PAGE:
A conversation with Lant Pritchett on June 18, 2012


Linear vs. Transformative Philanthropy

Prof. Pritchett made a distinction between "linear philanthropy" and "transformative philanthropy" as follows:

"Linear philanthropy” is scaling up an intervention with demonstrated impact, which has identifiable beneficiaries, and which does good on average. It’s attractive because

Funding deworming and increasing school enrollment are examples of linear philanthropy.

“Transformative philanthropy” involves trying to be a part of a transformative movement, which eventually mobilizes others, so that early contributions to the movement are highly leveraged. This involves taking actions that have an incremental impact today, but which potentially accumulate in a non-linear way.

The civil rights movement is an example of transformative philanthropy. In 1959 it looked as though changing people’s views on civil rights would be hopeless, but looking back we can see that if a philanthropist in 1959 played even a small role in creating the civil rights movement, the benefits would be incalculable.

Another example of transformative philanthropy is related to India’s recovery from its economic crisis of 1991. Other countries had previously had similar crises and failed to implement good policies that would have allowed them to recover from their crises. By way of contrast, India implemented good policies and recovered in a short time frame. Most of the key actors who ensured that India implemented the policies that it did were influenced by a think tank established by the Ford Foundation ten years before the crisis. The think tank exposed Indians to relevant ideas from the developed world about liberalization. The difference between (a) India’s upward economic trajectory and (b) what its upward economic trajectory would have been if it had been unsuccessful in recovering from the 1991 crisis is in the trillions of dollars. As such, the Ford Foundation’s investment in the think tank had a huge impact. For the ten years preceding the crisis, it looked like the think tank was having no impact, but it turned out to have a huge impact.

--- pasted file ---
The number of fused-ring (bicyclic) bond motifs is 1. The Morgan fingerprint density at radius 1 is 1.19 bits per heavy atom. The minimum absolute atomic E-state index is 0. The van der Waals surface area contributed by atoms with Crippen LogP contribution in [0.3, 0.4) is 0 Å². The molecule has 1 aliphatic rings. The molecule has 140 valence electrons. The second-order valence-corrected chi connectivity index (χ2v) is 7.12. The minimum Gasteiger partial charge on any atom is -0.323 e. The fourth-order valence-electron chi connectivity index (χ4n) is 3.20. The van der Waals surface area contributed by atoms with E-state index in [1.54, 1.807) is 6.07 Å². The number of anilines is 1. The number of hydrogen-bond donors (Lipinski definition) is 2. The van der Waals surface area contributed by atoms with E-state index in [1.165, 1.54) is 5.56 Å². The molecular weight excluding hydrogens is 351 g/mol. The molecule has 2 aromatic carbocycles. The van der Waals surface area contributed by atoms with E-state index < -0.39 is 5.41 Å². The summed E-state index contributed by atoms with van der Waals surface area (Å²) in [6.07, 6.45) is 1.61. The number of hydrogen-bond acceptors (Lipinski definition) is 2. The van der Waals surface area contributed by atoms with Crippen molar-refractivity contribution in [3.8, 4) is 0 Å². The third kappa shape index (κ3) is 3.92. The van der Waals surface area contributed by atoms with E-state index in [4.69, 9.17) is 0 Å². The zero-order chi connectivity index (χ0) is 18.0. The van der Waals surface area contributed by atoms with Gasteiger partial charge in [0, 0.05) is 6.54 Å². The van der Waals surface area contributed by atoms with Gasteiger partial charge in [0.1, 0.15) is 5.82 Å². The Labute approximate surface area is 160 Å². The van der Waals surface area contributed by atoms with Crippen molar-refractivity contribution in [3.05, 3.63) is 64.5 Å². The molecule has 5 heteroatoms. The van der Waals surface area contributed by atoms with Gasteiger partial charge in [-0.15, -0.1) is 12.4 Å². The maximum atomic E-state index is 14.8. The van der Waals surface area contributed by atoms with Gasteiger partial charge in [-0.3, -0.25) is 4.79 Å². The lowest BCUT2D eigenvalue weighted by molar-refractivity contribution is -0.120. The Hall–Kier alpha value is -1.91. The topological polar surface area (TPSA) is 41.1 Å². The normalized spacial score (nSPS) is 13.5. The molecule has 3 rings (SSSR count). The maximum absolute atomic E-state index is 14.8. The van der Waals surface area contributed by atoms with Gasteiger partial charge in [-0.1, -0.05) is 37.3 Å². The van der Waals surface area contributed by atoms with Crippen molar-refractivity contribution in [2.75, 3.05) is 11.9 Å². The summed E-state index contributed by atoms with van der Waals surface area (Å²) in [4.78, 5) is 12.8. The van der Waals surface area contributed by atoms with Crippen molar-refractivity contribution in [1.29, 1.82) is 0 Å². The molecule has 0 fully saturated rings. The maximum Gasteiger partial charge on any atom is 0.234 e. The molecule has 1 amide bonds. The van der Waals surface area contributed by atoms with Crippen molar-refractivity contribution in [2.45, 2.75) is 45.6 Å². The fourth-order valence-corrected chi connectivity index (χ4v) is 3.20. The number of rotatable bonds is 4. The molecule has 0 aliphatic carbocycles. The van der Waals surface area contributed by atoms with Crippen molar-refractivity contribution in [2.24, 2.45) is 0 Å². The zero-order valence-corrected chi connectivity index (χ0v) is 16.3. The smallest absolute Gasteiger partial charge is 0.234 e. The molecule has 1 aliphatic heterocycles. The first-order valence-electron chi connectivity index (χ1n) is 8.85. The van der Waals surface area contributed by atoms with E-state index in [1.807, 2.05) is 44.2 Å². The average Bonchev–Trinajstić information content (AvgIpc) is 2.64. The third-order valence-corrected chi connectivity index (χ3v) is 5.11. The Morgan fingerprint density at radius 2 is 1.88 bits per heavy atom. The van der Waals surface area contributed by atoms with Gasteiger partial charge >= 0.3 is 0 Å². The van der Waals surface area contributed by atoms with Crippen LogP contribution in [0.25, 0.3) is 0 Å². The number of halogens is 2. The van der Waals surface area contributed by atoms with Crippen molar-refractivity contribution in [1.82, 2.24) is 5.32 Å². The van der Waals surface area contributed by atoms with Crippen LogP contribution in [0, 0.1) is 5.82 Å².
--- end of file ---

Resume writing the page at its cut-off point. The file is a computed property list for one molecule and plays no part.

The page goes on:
Prof. Pritchett worked on the Copenhagen Consensus, but was ambivalent about the project because the project had a high focus on linear philanthropy to the exclusion of transformative philanthropy. He believes that current fashions in development economics are overly focused on immediate, tangible results to the exclusion of transformative philanthropy projects that could have a much greater impact. He believes that linear philanthropy does have merits, and that major philanthropists should invest in both linear and transformative philanthropy.

Prof. Pritchett believes that philanthropists engaging in transformative philanthropy should work on causes which they’re passionate about, committed to, and willing to work on for many years. This is because successful transformative philanthropy requires active participation and because having an effect with transformative philanthropy requires a long sustained effort.

Prof. Pritchett recommended having one core transformative philanthropic focus. He raised doubt about the possibility of an organization having multiple transformative agendas. Holden said that pursuing multiple transformative agendas takes more staff capacity and money than pursuing one does, but that he doesn’t think that doing so is infeasible for a philanthropist of the right scale. He mentioned that most large foundations (and in particular the Hewlett Foundation) have multiple transformative agendas. Prof. Pritchett said that it’s trickier to have multipurpose organizations than single purpose organizations, that there’s often little overlap between transformative foci, and that pushing forward even a single transformative agenda requires very large scale and a long timeframe.

Prof. Pritchett gave three examples of areas that he believes are good targets for transformative philanthropy: increasing labor mobility, opportunity capitalism, and improving learning in schools in the developing world.

Increasing labor mobility